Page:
Social Justice Sunday
Australia’s Catholic bishops have called on the nation to seek “a new engagement” with Aboriginal and Torres Strait Islander peoples in their annual Social Justice Statement launched this week.
At the recent launch of this year’s statement, Listen, Learn, Love: A New Engagement with Aboriginal and Torres Strait Islander Peoples, chair of the Bishops Commission for Social Justice, Mission and Service, Bishop Vincent Long OFM said:
“Catholic social teaching and Catholic social action are not simply theoretical and academic exercises… We hear what God is saying to us about justice by being with our sisters and brothers on the peripheries of society.”
While the Social Justice Statement is a teaching document of the Australian Catholic Bishops Conference, a large part of this year’s statement was written by members of the National Aboriginal and Torres Strait Islander Catholic Council (NATSICC).
NATSICC speaks directly to us about the history of injustice and mistreatment faced by Aboriginal and Torres Strait Islander Peoples and shares what they hope for in the future.
The Social Justice Statement is issued in an important year for Aboriginal and Torres Strait Islander Australians and, indeed, for all Australians. It’s the year when we vote on a referendum to recognise Aboriginal and Torres Strait Islander Australians through enshrining a Voice to Parliament in the Constitution.
Both the Bishops and NATSICC see the forthcoming referendum as an opportunity for the Church to begin a new engagement with the First Peoples of our land.
Brisbane Archbishop Mark Coleridge has already spoken out in support of creating an Indigenous Voice to parliament earlier this year. “I’m strongly committed to the Voice. I’ve listened to important and convincing indigenous voices on this topic,” Archbishop Coleridge said.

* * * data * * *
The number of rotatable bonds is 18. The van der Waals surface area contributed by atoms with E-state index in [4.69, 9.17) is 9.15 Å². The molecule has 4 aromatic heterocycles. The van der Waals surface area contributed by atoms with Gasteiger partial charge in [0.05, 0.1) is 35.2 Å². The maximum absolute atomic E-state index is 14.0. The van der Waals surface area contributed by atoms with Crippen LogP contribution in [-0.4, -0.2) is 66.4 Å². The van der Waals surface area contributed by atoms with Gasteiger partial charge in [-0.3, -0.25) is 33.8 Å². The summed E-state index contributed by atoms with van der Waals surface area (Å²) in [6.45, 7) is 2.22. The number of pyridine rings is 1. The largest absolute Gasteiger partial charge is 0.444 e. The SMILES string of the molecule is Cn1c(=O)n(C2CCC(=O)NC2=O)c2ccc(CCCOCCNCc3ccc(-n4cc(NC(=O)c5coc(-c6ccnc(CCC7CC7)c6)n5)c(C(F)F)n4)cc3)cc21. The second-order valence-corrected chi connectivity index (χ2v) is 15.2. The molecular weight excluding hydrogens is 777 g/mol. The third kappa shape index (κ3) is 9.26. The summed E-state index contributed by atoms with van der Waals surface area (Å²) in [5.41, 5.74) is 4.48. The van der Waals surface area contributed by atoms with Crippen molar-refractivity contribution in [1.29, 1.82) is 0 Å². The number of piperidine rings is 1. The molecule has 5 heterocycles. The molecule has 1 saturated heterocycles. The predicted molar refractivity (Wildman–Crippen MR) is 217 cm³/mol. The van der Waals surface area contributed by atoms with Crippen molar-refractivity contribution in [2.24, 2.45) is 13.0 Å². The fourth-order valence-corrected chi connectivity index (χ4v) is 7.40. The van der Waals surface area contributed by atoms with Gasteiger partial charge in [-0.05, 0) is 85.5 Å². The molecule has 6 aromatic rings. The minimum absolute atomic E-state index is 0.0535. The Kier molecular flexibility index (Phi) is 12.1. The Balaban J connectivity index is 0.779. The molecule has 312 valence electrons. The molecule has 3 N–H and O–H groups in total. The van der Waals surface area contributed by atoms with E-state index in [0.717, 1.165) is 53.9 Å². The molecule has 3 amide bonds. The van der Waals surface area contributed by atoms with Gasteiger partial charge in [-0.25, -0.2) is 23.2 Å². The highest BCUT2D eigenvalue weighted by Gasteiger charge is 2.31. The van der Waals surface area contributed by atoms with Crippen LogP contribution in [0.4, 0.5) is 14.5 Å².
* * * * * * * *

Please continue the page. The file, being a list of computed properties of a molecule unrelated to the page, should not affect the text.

The Bishops and NATSICC see this year as an opportunity for the Church to lead the way for all Australians. Instead of telling the First Peoples what should happen, they say we need to listen to them and learn from them what is the best way to overcome their significant disadvantage. It is part of this year’s message, exhortation to “listen”.
“Listening is hard. Hearing about young people taking their lives, about so many people ending up in jail, of children still being taken away from their parents and grandparents and about the ongoing racism is tough,” Bishop Long said at the launch.
“It must be so much more difficult for these people to tell us about their painful experiences.”
The Bishops and NATSICC invite us to this new engagement in the statement’s conclusion:
We, the Australian Catholic Bishops Conference and the National Aboriginal and Torres Strait Islander Catholic Council, invite members of the Church to walk with Aboriginal and Torres Strait Islander peoples in this year of great possibility. We hope for an end to the pain, the hurt and the injustice that has burdened the First Peoples of this land for far too long. Let us commit ourselves to fostering a civilisation of love in Australia. Let’s come together in friendship and love to show all that love can not only change individual lives, but that it can change society for the better.
Since the 1940s, the bishops have published annual statements that urge the Catholic community to reflect and act on social, economic and ecological issues. The statements are published as a focal point for Social Justice Sunday, which will be marked on 27 August this year.
Read the full statement at: https://socialjustice.catholic.org.au/